FORBES – Enero 2014 -Luis Rubio
The first year of the government has ended and now comes the time to experience its implications and consequences. The dilemma is clear: after churning up the waters, the government’s entire incentives clamor for restoring the calm, pacifying the losers and the aggrieved and building upon what already exists. That side of the dilemma cries out for a time of peace, tranquility and the reestablishment of the partnerships affected by the legislative reform process. On the other hand, in contrast with developed countries, the legislative process is only just the beginning of the reform. In a civilized and institutionalized nation, the dispute arising from what’s proposed for reform manifests itself within the legislative context: it is there that all of the interests are at play, exert pressure, and procure taking advantage of the situation. Once the legislative process is over, everyone complies with the outcome, like it or not.
The situation is very distinct in Mexico where the end of the legislative process marks barely the beginning of the dispute. The legislators (and, in today’s arena the members of the “Pact for Mexico”) can string themselves up from the chandeliers, but in reality their acting is nothing more than abstract, operating in the stratosphere. The true battle ensues after the legislative part: on occasion on the streets, on others in the ingrained hostilities among interests that procure advancing, modifying or impeding the process of change. The reforms go into effect after this political process. The National Coordination of Education Workers (CNTE), a dissident teachers union, evidenced the case with its mobilization in the streets immediately after approval of the law and it was from that moment on that the real negotiation commenced (and the result was a radical dilution of the provision of the law). From this perspective, with the first year of government the bell was heard that signaled the end of the first round of a 15-round fight. There are still fourteen to go to see the actual result.
What’s to come will have two distinct political frameworks. On the one hand, the implementation process itself which, as illustrated by the “achievements” of the CNTE, is crucial for the proposed reforms to forge ahead or grind to a halt. Each reform entails clienteles and the individuals affected, thus the political dynamic varies (an established corporation is not the same as a pressure group). On the other hand we come upon the problematic that appears to me to be central: Will Mexico be capable of creating the climate necessary for the reforms to be successful, especially the one that the government has identified as core, the energy reform?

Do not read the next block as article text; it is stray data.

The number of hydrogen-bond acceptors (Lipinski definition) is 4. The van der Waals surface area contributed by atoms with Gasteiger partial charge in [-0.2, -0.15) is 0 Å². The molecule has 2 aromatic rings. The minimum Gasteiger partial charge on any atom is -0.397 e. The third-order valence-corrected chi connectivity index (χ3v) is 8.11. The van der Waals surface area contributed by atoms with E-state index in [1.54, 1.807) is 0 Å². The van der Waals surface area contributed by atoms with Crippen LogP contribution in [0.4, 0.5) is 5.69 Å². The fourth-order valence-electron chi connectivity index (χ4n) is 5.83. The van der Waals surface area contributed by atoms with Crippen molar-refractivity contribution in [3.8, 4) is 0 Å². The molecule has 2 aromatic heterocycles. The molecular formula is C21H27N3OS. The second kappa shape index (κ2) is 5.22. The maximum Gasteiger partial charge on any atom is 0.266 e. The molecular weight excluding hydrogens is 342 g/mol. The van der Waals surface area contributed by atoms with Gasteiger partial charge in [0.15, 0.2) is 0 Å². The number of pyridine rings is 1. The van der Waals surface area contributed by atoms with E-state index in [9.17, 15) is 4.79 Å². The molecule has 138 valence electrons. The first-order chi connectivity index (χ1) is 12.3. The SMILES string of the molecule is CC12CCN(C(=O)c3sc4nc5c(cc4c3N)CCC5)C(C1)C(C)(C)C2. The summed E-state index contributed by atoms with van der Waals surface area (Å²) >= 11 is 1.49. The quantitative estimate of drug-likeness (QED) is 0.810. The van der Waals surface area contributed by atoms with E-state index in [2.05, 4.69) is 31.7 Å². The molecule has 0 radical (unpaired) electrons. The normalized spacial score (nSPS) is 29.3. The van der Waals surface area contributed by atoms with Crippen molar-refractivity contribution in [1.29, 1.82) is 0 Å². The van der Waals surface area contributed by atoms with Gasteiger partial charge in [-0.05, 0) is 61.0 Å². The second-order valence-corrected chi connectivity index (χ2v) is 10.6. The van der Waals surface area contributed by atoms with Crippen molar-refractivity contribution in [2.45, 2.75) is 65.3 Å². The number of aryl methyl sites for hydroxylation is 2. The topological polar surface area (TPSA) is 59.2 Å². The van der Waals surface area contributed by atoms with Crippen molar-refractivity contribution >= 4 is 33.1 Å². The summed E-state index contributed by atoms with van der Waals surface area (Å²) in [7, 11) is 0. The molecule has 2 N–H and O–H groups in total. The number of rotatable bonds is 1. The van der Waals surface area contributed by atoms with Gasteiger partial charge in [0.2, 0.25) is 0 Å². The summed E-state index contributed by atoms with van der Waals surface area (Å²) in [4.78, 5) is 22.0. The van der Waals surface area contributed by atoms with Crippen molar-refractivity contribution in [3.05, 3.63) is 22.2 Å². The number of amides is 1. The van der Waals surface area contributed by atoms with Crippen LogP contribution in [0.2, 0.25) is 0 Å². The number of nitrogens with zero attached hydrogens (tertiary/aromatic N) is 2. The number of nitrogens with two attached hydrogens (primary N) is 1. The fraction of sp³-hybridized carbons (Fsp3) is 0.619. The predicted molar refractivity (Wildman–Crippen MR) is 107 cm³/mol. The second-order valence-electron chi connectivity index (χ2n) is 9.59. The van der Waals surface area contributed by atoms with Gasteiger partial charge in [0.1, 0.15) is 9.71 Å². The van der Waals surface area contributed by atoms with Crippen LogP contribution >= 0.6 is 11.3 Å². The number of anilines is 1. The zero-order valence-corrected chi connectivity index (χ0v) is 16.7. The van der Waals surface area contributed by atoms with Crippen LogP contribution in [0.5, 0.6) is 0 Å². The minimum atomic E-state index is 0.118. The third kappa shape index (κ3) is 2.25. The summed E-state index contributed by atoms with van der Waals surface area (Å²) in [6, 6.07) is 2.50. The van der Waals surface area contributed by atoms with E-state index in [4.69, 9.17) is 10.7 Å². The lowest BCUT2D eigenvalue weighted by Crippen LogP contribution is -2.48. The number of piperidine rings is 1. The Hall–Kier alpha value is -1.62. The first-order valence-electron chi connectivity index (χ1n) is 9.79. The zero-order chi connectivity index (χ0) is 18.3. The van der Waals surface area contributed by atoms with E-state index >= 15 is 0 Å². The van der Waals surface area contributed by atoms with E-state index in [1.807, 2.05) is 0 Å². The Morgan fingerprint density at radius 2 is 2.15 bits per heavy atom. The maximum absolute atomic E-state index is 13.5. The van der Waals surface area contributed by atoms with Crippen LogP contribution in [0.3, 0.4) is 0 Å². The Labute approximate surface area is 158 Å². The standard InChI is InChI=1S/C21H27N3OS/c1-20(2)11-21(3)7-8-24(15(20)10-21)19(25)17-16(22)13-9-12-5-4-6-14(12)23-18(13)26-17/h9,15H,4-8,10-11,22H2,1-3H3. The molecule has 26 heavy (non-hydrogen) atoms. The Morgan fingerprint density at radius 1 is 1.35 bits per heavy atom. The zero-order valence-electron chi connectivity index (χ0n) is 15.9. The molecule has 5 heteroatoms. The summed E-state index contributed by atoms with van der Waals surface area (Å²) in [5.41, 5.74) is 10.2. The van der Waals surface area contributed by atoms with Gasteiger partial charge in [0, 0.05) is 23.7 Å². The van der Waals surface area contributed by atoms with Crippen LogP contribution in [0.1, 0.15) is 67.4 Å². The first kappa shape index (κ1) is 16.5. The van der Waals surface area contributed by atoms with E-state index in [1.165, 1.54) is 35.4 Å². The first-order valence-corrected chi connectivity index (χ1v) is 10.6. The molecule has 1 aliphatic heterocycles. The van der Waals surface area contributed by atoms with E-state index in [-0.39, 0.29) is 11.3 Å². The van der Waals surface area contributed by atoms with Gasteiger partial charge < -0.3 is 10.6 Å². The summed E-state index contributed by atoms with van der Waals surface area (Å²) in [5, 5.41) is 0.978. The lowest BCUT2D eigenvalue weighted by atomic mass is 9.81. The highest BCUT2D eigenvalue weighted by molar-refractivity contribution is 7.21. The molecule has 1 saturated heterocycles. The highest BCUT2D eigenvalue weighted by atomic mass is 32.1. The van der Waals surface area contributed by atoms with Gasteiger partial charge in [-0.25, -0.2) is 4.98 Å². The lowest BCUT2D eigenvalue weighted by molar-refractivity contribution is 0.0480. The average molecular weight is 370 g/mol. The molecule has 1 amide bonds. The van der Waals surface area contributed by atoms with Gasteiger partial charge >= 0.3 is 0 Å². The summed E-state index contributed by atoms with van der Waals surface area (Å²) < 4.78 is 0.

Everything suggests that there are two crucial components for the success of an energy reform in an environment of brutal competition, the product of the so-called “revolution” that has taken hold of the sector, particularly in the U.S., and that implies that there are many projects with which Mexico will compete and few relevant players, i.e. a buyers market. The first component is concerned with the technical factors that the legislation should incorporate and that determine the possibility of a company’s being interested in participating in this market. These involve the possibility of booking the reserves as their own in their balance sheet and the existence of obstacles (such as local content requirements, being in partnership with Pemex or participation of the oil workers union in the new investments). In general terms, if the former is not possible and the latter comprises a condition, potential investors will not be interested.
Supposing that the technical matter is resolved satisfactorily, the remaining component has to do with the energy or hydrocarbon authority invested with the responsibility of regulating the functioning of the industry. That authority would be responsible for contracts, supervision, and administration of oil reserves and, in general, regulation of the hydrocarbon market. The countries that are successful in this matter are those that have achieved the consolidation of a strong and autonomous regulatory authority, one that is independent and with such autonomy that it enjoys the trust of the investors. The constitutional reform did not create such a strong, independent regulator.
This latter is a real problem. If one observes the rest of the economy and the society, Mexicans have been practically incapable of consolidating an institutional system of checks and balances, one likely to achieve that crucial autonomy. Mexicans often speak with pride of institutions such as the Federal Electoral Institute (IFE), the Federal Competition Commission (CFC), the Federal Institute for Access to Information (IFAI) or the Federal Telecommunications Commission (Cofetel), but the reality is that every time one of these does something that upsets the politicians, their board is dismantled and the source of the trouble is eliminated (and this happened in almost all of these instances in 2013). That is, autonomy only lasts until it’s exercised for real. How, within this context, can one suppose that it will be possible to reach this in energy?
There is a reason for optimism: up until the nineties, political parties invested more of their funds in post-electoral processes than in the campaign itself because the latter is where the negotiations took place. Today that’s no longer true: elections are duly supervised and the results respected. The advance has been real. The same can happen with energy, but it won’t be easy.